John Baird Demands Gold On New Business Cards, Removal Of Lester B. Pearson's Name From Address

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JOHN BAIRD GOLD BUSINESS CARDS
Minister of Foreign Affairs John Baird smiles as he leaves a group photo of the new Conservative cabinet following at Rideau Hall in Ottawa on Wednesday, May 18, 2011. The Conservative foreign affairs minister demanded — and got — gold embossing on his business cards shortly after being shuffled into the portfolio last May, contrary to government rules. (THE CANADIAN PRESS/Sean Kilpatrick) | CP

OTTAWA - John Baird has set a new gold standard for business cards.

The Conservative foreign affairs minister demanded — and got — gold embossing on his business cards shortly after being shuffled into the portfolio last May, contrary to government rules.

Baird then ordered the word "Canada" dropped from the standard design, also against federal policy.

And he insisted that "Lester B. Pearson Building" be removed from the standard street address for Foreign Affairs' headquarters in Ottawa, thereby erasing the name of a former Liberal prime minister and Nobel Peace Prize winner.

The controversial changes initially provoked resistance from the senior Foreign Affairs bureaucrats who are responsible for implementing policies on government branding.

A gold-embossed Canadian coat of arms now glistens from his unilingual English business cards, which lack the wordmark "Canada," a federal branding design that features a small Canadian flag above the last letter.

With the disappearance of the large "Canada," the biggest type on the card now is "The Honourable John Baird, P.C., M.P."

An image from an access-to-information file shows some changes Foreign Minister John Baird demanded to his new business cards, including dropping the word "Canada." (The Canadian Press/Handout)

But in the end, Baird won a temporary exemption from the rules — and got his way.

Emails, invoices, memos, letters and other documents detailing the gold-card caper were obtained by The Canadian Press under the Access to Information Act.

The minister "is requesting to have his business cards in English only, as they have always been in the past," says a June email from Annik Lapratte-Goulet, personal assistant to Baird.

"Also, the coats of arms should be embossed, with the gold ink, also at the Minister's request."

Baird's insistence on removing "Lester B. Pearson" was quietly accepted, but his further request to remove "Canada" raised alarms.

"We are ... concerned about the removal of the Canada wordmark," said one official. "As mentioned before, this is a Treasury Board requirement."

Said another: "The (gold) coloured coat of arms and the removal of the Canada wordmark is not a good practice."

And another: "None of these additional requests follow the TBS (Treasury Board Secretariat) rules. ... Although we can certainly continue to advise and express our concerns, we will not be able to hold off on these for long."

Nervous public servants went so far as to draw up a "disclaimer" sheet to be signed by Baird's chief of staff that would formally acknowledge the minister's office was advised against the measures.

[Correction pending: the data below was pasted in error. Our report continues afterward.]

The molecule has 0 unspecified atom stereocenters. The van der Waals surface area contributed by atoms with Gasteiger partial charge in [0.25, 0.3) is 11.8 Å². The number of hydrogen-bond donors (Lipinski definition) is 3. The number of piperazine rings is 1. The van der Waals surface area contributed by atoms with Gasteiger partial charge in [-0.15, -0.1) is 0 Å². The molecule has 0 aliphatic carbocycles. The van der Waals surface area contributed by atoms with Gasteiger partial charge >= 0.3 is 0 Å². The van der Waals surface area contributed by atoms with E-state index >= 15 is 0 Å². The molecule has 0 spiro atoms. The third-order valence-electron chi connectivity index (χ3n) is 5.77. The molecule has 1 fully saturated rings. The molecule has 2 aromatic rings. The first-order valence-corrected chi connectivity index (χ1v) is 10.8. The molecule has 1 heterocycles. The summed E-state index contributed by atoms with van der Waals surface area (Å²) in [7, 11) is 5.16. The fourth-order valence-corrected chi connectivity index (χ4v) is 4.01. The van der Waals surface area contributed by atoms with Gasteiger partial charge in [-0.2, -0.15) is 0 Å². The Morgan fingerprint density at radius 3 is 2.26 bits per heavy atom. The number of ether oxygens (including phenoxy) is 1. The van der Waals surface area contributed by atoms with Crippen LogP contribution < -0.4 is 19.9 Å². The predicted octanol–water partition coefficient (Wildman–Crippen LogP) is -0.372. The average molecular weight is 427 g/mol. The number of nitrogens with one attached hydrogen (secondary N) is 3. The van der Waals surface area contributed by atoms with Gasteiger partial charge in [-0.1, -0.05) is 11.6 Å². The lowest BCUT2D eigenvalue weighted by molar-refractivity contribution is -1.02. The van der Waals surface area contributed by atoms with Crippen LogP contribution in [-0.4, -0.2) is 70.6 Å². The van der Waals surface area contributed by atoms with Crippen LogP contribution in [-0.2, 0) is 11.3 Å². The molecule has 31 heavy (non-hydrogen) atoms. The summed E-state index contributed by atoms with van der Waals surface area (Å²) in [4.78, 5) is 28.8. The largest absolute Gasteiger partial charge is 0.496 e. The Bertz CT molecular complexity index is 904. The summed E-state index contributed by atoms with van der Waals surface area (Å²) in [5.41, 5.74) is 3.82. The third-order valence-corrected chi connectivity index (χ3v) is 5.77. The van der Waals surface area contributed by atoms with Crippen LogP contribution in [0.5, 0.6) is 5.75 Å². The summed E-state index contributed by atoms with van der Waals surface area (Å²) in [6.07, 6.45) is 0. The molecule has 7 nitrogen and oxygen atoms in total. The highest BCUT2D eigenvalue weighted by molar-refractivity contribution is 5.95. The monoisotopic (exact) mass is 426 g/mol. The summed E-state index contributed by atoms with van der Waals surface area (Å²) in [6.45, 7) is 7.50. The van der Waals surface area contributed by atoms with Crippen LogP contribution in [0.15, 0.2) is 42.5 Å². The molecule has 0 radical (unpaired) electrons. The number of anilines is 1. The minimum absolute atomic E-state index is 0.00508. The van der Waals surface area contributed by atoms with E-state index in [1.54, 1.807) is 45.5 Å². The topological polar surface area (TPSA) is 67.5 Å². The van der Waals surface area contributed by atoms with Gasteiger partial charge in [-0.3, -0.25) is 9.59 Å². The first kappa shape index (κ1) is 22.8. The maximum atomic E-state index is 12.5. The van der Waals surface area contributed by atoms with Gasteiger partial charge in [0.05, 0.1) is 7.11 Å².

The disclaimer noted that Treasury Board over the years has revised standards, dropping some expensive practices: "Among the casualties were the costly and difficult practices of using gold foil or full colour reproductions of the Arms of Canada on ministerial stationery."

It added: "The wordmark (Canada) is a requirement for ministers, parliamentary secretaries and their offices. ... It is worth noting that the prime minister and his office follow these standards."

After applying pressure, however, Baird's office was eventually granted a temporary exemption from federal identification rules, allowing him to use the non-standard business cards.

Foreign Affairs soon printed two types, one without gold embossing, with English on one side and French on the verso, for $197.75.

The other has gold embossing on a mostly unilingual English card, with the reverse blank, for $424.88. Quantities are blacked out in the released documents to protect commercial confidences.

Both versions lack the large "Canada" wordmark or any reference to the Pearson building, though "Canada" appears in small type in the street address.

The Canada wordmark was adopted by the federal government in 1980 as an official logo, and is mandated on most government communications.

Baird ruffled feathers at Foreign Affairs in June when he ordered a pair of historic paintings by Quebec modern master Alfred Pellan removed from the lobby of the Pearson building. They were replaced with a photo of the Queen in time for the summer visit of newlyweds Prince William and Kate.

The paintings had hung in the lobby since 1973, when the Queen herself opened the building. Baird later ordered Foreign Affairs missions around the world to prominently display portraits of the Queen.

Earlier this month, Baird proudly named the modern building just to the east of Foreign Affairs headquarters after former Conservative prime minister John Diefenbaker. A plaque and portrait of the western firebrand now adorn the old city hall structure, which houses some Foreign Affairs staff.

The exemption from the rules for Baird's business cards is at least the second time the Tory government has muscled aside existing standards for government branding.

The Economic Action Plan website, which drew criticism for its partisan look when it was launched in 2009, was given an exemption from the rules by then Treasury Board president Vic Toews.

Dean Beeby, The Canadian Press

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